New questions raised about SS7 phone system

July 11, 1991|By Leslie Cauley | Leslie Cauley,Sun Staff Correspondent

WASHINGTON -- DSC Communications Corp., whose software has been linked to recent phone outages, knew a year ago that there were potential problems with the new signaling systems used by the "Baby Bell" phone companies to handle calls, a DSC official told a House subcommittee yesterday.

The admission raised new questions about whether Bellcore, the research arm of the seven regional Bells, had adequately investigated the "Signaling System 7" technology it helped develop. Technical standards developed by Bellcore are used by all seven Bells.

Under a SS7 configuration, a few, powerful computers tell an extensive network of electronic switches which routes to use when handling telephone calls.

Frank Perpiglia, DSC's vice president for technology and product development, said that some DSC customers noticed as long as a year ago that SS7 computers could be prone to overload from "maintenance messages" -- signals a computer sends itself to confirm that its components are working properly.

That kind of overload problem has been linked to the recent spate of phone outages, including the one in Maryland on June 26 that left up to 5 million customers without local phone service for most of the day. The recent spate of outages has been traced, in part, to some faulty DSC software.

But software bugs notwithstanding, Mr. Perpiglia said that SS7 has an inherent problem. That problem, he said, is this: When engineered to the precise specifications of Bellcore and other standard-setting organizations, SS7 has no way to disregard maintenance messages.

Mr. Perpiglia said that some DSC customers became alarmed by that omission after conducting their own, independent laboratory tests.

He said that DSC subsequently engineered a software "patch" to fix the problem and handed it out to customers who asked for it. The first patch, which is basically a rewrite of a piece of software, was released about a year ago, Mr. Perpiglia said.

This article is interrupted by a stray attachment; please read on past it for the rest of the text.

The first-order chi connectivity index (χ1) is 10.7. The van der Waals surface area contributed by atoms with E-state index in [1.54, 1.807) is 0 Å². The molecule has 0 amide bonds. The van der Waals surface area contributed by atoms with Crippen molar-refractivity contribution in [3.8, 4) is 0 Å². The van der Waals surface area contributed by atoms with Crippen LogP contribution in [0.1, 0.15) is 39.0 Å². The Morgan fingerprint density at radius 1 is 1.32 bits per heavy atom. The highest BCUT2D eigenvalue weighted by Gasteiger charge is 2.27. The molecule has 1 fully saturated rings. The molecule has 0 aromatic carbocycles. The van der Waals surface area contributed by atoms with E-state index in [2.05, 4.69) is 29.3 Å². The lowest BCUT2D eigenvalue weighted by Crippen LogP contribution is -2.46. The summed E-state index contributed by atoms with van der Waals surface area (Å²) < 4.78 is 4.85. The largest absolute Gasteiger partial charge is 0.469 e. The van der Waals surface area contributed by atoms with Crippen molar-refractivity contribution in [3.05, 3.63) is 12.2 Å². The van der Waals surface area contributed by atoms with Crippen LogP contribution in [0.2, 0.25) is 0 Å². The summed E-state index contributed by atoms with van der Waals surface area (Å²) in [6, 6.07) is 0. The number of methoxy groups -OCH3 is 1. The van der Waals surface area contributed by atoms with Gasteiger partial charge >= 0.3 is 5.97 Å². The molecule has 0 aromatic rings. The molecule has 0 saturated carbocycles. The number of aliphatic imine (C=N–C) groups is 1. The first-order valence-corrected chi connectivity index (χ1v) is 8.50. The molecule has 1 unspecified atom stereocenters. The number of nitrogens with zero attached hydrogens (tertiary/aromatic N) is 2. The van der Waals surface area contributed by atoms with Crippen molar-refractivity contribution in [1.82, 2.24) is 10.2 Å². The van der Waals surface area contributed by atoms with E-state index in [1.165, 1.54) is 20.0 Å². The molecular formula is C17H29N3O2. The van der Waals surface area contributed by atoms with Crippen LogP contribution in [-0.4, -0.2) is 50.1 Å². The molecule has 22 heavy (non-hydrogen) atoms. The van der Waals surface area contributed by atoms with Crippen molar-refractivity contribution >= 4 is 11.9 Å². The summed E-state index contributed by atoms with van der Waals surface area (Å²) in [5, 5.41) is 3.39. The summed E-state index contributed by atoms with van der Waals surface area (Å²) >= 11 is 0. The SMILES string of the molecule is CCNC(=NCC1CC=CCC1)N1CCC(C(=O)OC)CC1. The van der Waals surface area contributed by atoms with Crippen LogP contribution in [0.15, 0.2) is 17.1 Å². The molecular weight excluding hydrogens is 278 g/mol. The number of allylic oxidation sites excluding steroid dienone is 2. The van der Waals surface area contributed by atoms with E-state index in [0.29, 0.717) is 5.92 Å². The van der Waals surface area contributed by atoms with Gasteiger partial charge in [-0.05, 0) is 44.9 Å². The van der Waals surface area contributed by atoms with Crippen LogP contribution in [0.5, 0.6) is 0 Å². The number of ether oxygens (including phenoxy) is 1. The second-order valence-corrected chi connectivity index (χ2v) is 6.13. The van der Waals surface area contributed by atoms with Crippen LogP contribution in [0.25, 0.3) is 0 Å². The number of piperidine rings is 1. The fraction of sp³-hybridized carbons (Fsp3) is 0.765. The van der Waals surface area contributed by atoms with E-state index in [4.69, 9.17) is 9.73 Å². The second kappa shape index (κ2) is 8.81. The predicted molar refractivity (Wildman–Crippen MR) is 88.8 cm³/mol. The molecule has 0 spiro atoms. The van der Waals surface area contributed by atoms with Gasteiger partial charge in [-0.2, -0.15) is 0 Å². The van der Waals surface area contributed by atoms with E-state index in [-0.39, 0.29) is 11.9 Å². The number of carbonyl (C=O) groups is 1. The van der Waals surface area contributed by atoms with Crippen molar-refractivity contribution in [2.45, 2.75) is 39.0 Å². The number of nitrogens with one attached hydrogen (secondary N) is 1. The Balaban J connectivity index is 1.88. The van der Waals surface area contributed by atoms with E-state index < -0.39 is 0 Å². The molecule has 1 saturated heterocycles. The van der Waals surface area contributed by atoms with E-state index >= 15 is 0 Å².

A similar patch was given recently to Bell Atlantic Corp. and Pacific Bell, which have experienced half a dozen outages and near-outages in the past two weeks.

DSC has so far kept a low profile on basic design issues related to SS7. But there are indications of concern within the company about the system.

In an undated memo sent to its regional Bell customers after the June 26 outage, DSC urged the Bells to adopt a new set of specifications not approved by Bellcore, according to Electronic News, a trade publication.

In an article published July 8, Electronic News said that the DSC memo "warned, without further elaboration, that the new specifications are 'in opposition to Bellcore's specifications' for SS7." The new specifications have been adopted by Bell Atlantic, Pacific Bell and two other Baby Bells, Electronic News reported.

At yesterday's hearing before the House subcommittee on government information, justice and agriculture, Mr. Perpiglia said that the patches given to Bell Atlantic and Pacific Bell don't conform with Bellcore-approved standards for SS7. He characterized the patches as a "violation of a piece of SS7" that raises a "theoretical design issue."

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